There’s likely conversation about the snacks or beverages that need to be packed, but have you considered updating your boat emergency kit? You never know when an emergency situation can come calling!
Be Prepared for Anything
While the odds of a mishap are certainly small, the risk of your vessel going down always exists. Unlike a car, which offers the luxury of simply stepping out on to the road and walking to the nearest gas station, the inconvenience of a boating malfunction is magnified. Stranded in open water, your chance of returning to dry land is often decided by what is in your emergency survival kit onboard.
Here is a look at 8 essentials to consider for your boat emergency kit:
Empty Milk Jug
How can a milk jug act as a savior, you may ask? Provided you have a knife or other cutting instrument, slice the empty jug horizontally and it immediately becomes a lightweight bailing device. Although much smaller, empty plastic water bottles can also do the trick, allowing multiple small hand bailers to scoop out unwanted water.
Personal Locator Beacons
Emergency Mylar Thermal Blanket
If you don’t need to stay warm, there are other ways you can put this thermal blanket to good use. As a waterproof object, it can serve as storage for electronic gadgets that can become damaged by saline water. It also possesses a shiny appearance which helps to reflect light and can be used as a signaling object during distress situations.
If you don’t like mylar blankets, I know of a small camping blanket that is almost as lightweight and much neater.
Day and Night Distress Signals
Day distress signals are of two types – orange smoke handheld flares or an orange distress flag. An orange flag is recognized as an international distress symbol and can be seen over many miles. Ideally you should place it somewhere high up on your vessel so that it is visible from both air and water. Hand-held orange smoke flares draw attention by emitting a large cloud of orange smoke. Keep in mind that these flares do not last long – only about a minute – so you should carefully deploy them only when the possibility of being spotted by a rescue party is at its highest.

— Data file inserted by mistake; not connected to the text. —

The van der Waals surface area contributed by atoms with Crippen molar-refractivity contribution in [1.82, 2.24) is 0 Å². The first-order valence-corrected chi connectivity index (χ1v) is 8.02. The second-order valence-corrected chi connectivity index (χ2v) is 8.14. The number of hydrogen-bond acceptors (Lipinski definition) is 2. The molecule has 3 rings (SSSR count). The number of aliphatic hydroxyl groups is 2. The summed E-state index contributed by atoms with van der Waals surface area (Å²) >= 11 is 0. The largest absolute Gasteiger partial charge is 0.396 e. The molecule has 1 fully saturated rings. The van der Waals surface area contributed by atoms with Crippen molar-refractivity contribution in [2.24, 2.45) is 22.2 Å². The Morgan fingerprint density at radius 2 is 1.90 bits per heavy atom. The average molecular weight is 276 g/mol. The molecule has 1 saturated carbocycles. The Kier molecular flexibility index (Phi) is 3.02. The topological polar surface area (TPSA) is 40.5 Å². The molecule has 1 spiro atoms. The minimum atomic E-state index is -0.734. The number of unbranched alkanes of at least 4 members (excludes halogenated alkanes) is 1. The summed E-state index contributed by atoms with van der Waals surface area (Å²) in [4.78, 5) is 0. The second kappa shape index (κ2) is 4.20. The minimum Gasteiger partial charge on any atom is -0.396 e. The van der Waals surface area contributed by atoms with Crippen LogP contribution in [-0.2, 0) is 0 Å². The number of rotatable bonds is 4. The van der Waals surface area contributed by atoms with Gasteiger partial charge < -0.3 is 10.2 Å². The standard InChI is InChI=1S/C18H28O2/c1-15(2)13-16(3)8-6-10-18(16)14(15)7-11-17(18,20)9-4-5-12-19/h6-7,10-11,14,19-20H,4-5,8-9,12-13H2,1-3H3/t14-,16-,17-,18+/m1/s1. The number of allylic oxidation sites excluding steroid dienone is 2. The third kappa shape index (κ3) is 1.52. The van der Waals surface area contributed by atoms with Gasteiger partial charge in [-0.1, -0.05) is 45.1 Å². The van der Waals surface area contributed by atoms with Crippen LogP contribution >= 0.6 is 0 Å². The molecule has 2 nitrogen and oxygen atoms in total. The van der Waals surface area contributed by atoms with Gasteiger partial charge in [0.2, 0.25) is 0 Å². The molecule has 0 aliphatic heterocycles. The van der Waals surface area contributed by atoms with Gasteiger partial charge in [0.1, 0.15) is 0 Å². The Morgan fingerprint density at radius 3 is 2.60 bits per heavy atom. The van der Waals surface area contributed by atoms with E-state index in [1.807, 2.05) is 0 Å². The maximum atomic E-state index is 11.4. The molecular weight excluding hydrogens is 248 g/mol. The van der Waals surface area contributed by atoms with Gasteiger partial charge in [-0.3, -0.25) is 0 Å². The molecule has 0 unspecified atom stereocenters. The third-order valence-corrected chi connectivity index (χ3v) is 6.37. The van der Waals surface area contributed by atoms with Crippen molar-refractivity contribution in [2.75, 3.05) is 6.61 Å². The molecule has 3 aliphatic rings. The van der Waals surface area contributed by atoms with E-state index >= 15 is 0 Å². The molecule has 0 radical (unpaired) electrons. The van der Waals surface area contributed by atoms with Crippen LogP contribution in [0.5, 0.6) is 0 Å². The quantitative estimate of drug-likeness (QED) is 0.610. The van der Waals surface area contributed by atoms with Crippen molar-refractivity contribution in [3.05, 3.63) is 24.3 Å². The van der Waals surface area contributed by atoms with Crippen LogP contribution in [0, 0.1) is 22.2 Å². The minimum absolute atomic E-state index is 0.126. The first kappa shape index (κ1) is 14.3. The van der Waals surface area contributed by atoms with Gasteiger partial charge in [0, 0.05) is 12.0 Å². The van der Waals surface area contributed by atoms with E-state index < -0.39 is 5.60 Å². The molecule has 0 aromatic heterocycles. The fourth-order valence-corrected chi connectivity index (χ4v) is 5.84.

Red flares are the most common with regards to visual distress signals and can be used both during the day and at night. They can be seen from a great distance and even when visibility is not at its best.
Oars and Paddles
Drybag – Survival Equipment Bag
The Drybag from Watershed is a piece of engineering marvel that can keep items dry even underwater. When river guides voiced their concern over the quality and comfort of storage bags used during the 1980s, their problems were solved when the ZipDry technology came into existence.
Any boating trip can turn dangerous and the right emergency kit could be the difference between life and death. As goes the old adage “better safe than sorry”, it is important to be prepared and safeguard yourself against all eventualities rather than waiting for the moment when trouble finally befalls you. If you are going boating in someplace else other than your home state, also keep in mind some of the rules and regulations that they may have in place.
Adding these eight safety items to your emergency kit will help you remain safe under all circumstances – so that you can enjoy a relaxing, comfortable, and memorable trip just the way you had imagined it to be!
Bryan Koontz is CEO and Founder of Guidefitter, a platform for consumers to research hunting and fishing trips and connect with outfitters and professional guides. The online community allows users to share their experiences and serves as a hub for sportspeople and outdoor adventurists. In his free time, Bryan enjoys fly fishing, hunting, and spending time outdoors with his Labrador retriever.